• Eagles Nest Fairways Tifway 419 and Greens are Mini Verde (Under construction)
Westbrook Village Golf Club
  • Vistas Course Fairways Unknown Common Bermuda Hybrid and Greens are 328
  • Lakes Course Fairways are Common Bermuda and Greens are Tifdwarf
Enjoy your summer!  Visit those high end courses at summer reasonable rates.  And remember there is no place like home! 

Jill Riedel, President

7/10/20 - Golf Course Maintenance Update

With the arrival of the dangerously high temperatures I would like to remind everyone that there will be some wilting on the golf courses as the turf will go into its defense mode because of the extreme heat. The forecast for the next several days is for temperatures to exceed 115 degrees. Some forecasters think we may touch 120. There is not a plant on earth that thrives in those conditions.  Arizona’s native plants shut down in the afternoons when extreme temperatures arrive. Cacti will fold slightly like an accordion and use their thorns to protect their skin. Grass does not have thorns to protect it so it heavily depends on moisture in the ground. Even though we water heavy in the evening the soil and grass lose moisture at an alarming rate once the temperatures exceed 100 degrees. This loss of moisture is called evapotranspiration.  We call it ET for short. ET rates increase significantly when temperatures rise and humidity is low. On nights when it’s windy the water from the sprinklers will not hit their intended target very well and that creates issues when daytime temperatures are going to be hot. This forces us to hose syringe and put out portable sprinklers on what we call “hot spots”. Watering “hot spots” is a constant battle throughout the summer and is done at all golf courses regardless of their budget.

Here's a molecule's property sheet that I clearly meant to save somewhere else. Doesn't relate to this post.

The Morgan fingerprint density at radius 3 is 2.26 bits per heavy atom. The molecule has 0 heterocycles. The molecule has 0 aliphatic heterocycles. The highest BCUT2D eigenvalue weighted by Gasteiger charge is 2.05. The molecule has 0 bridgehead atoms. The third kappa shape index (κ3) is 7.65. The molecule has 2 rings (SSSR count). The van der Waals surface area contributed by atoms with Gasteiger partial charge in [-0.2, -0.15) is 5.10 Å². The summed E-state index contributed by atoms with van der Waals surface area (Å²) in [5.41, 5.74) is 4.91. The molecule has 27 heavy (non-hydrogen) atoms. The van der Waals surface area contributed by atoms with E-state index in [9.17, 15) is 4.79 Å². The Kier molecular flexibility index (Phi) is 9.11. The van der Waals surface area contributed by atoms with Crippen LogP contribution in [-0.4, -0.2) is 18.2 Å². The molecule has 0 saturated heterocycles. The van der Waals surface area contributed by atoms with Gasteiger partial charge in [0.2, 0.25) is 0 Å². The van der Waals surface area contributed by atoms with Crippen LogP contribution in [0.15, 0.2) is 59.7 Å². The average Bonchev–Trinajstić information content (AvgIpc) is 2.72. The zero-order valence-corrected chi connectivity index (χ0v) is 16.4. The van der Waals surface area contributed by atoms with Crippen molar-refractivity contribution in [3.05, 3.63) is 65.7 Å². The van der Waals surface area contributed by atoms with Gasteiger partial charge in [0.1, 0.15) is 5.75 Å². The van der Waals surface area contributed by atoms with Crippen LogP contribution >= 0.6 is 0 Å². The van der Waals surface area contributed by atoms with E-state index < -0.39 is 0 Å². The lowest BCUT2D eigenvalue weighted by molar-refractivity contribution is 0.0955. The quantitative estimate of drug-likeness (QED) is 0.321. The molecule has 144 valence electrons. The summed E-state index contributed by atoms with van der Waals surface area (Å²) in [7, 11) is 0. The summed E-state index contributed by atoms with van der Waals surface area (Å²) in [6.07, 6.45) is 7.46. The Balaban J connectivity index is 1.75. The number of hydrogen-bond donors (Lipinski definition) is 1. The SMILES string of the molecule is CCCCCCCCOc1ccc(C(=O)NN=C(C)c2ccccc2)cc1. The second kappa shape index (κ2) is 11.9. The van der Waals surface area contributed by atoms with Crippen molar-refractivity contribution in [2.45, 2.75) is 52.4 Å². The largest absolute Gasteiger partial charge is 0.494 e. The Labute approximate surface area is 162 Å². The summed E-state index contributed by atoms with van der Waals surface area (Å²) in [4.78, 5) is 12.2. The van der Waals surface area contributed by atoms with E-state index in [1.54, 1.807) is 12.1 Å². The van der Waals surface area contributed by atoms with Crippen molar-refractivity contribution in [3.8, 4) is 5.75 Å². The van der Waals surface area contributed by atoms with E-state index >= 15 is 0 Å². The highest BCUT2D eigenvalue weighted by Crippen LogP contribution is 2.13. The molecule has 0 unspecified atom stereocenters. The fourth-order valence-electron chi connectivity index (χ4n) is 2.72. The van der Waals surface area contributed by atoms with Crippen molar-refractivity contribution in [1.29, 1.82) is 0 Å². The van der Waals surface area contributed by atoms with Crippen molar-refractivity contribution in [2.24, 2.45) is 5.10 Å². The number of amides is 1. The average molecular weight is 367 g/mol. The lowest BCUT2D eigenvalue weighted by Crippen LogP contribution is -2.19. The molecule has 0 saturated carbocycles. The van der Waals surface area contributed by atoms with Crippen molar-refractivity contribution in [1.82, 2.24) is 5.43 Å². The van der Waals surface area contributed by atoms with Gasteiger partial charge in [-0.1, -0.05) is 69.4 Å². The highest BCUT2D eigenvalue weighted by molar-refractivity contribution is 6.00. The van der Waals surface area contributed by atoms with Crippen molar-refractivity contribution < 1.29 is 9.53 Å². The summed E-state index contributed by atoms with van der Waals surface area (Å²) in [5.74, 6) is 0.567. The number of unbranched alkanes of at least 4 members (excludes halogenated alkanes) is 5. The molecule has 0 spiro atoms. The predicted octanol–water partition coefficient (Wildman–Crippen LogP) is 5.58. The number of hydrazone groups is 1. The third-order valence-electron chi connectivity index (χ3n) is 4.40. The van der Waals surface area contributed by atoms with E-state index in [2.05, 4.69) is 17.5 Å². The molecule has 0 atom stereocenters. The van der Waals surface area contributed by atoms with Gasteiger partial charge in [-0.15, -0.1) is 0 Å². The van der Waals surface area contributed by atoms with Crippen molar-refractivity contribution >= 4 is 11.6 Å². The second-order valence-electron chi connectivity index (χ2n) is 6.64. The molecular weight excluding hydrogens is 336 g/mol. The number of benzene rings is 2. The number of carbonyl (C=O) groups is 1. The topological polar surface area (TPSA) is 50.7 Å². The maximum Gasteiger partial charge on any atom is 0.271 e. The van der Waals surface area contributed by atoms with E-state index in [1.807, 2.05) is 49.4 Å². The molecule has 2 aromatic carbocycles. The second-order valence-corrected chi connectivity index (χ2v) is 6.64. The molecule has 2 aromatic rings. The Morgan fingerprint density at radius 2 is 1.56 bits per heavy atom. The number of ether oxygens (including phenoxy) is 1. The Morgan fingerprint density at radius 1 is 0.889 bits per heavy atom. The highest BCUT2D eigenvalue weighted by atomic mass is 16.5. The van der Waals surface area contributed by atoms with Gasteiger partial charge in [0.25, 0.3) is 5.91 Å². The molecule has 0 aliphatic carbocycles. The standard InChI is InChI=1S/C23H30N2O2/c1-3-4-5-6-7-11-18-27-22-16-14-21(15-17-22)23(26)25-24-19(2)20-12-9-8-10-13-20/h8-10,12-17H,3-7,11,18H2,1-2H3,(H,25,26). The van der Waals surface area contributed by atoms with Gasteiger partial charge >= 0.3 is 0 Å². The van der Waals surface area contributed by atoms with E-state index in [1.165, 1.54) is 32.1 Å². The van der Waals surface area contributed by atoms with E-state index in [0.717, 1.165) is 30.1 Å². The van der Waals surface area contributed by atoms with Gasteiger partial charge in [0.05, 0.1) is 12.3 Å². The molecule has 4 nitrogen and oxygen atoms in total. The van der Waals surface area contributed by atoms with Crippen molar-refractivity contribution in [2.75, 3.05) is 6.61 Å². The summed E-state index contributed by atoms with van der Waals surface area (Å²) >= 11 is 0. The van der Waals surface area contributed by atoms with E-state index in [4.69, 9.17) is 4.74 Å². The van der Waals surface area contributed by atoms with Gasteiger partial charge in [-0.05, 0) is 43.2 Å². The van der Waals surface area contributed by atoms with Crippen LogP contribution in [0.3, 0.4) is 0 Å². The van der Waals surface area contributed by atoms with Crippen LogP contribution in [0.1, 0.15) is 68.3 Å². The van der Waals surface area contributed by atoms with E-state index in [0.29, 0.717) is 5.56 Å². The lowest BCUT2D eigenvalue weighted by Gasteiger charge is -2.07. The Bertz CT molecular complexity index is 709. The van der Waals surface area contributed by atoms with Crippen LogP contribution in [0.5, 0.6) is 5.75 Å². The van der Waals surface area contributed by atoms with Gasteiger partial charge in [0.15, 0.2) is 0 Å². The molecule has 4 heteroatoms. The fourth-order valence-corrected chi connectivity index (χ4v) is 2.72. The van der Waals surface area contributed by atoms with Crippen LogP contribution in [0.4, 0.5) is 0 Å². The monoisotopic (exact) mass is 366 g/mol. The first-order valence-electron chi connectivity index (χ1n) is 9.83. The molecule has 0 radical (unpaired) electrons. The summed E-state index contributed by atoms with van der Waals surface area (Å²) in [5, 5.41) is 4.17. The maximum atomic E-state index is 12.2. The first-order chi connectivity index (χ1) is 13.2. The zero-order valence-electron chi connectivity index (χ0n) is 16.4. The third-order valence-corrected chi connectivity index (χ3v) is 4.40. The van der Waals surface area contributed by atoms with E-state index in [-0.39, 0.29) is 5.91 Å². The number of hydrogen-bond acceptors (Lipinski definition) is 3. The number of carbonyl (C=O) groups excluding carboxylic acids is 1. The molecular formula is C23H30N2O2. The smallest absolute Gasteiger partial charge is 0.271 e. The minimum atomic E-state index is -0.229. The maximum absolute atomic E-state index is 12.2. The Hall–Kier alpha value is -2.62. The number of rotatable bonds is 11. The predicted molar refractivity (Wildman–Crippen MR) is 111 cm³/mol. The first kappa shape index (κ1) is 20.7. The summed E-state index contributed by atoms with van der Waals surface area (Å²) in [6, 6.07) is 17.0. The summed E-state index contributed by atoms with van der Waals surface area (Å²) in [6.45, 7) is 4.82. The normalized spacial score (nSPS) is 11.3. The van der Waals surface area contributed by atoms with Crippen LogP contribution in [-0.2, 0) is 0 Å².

Attempting to grow lush green grass in the Arizona desert in the summer provides unique challenges that golf courses in other parts of the country do not have to deal with. Dealing with these extreme temperatures is one of them. In many parts of the country you will see lush green vegetation along highways and common areas. Not here. This time a year most un irrigated vegetation is no more than dry kindling. It is important to remember that course conditions this time of year will not be perfect at any golf course regardless of budgets or staff.

There are several varieties of Bermuda grass. Some are greener than others. Some require different maintenance practices than others. But I can assure you none of them thrive in these conditions.

I hope you found this information helpful. Please remember to drink lots of water,  and give your plants a little extra water this week.

Vistas Greens Aerification Process Video

The Vistas recently underwent our annual Aeration/Aerification process and both courses are now open to play. The Vistas Course will close early Saturday-Monday to help with the healing of the greens. The Lakes Course will close for Aerifcation Monday, July 13th - Friday, July 17th.
Golf Green Aeriation (Aerification) is a much needed preventive maintenance procedure that we typically conduct annually. Aerification helps to loosen the soil that has been compacted by golfers and machinery rolling over it. When we pull the cores from the green it gives the roots room to grow and increases oxygen to the roots. We will often do a smaller process where we use needle tines that put small holes in the green throughout the year, but our major greens aerification uses 5/8” hollow tines to pull cores of earth out of the greens which will open the ground and help the roots get air, water and nutrients.

We utilize an eight step process during our greens aerification process.
  • Step 1 - Pull Cores
  • Step 2 – Break Up Cores
  • Step 3 – Blow Greens of Debris
  • Step 4 – Water Greens to Help Soil Settle
  • Step 5 – Fertilize
  • Step 6 – Top Dress with Sand to Smooth
  • Step 7 – Drag Sand to fill holes
  • Step 8 – Water Greens

These eight steps help keep our greens healthy throughout the season.

David Escobedo, GCS

Business Associate Members

We are a semi-private (membership based, but open to the public) Arizona golf club providing an amazing experience for your golf lifestyle.

Lakes: 19260 N. Westbrook Parkway
Vistas: 18823 N. Country Club Parkway

Phone: +1 623 566 4548 - Contact Us

Upcoming Events
  • 09.19 - Weekend Men @ Lakes
  • 09.22 - 18-Hole Ladies @ Lakes
  • 09.22 - Vistas Course Closed
  • 09.23 - MGA @ Vistas (T-Score)
  • 09.23 - Lakes Course Closed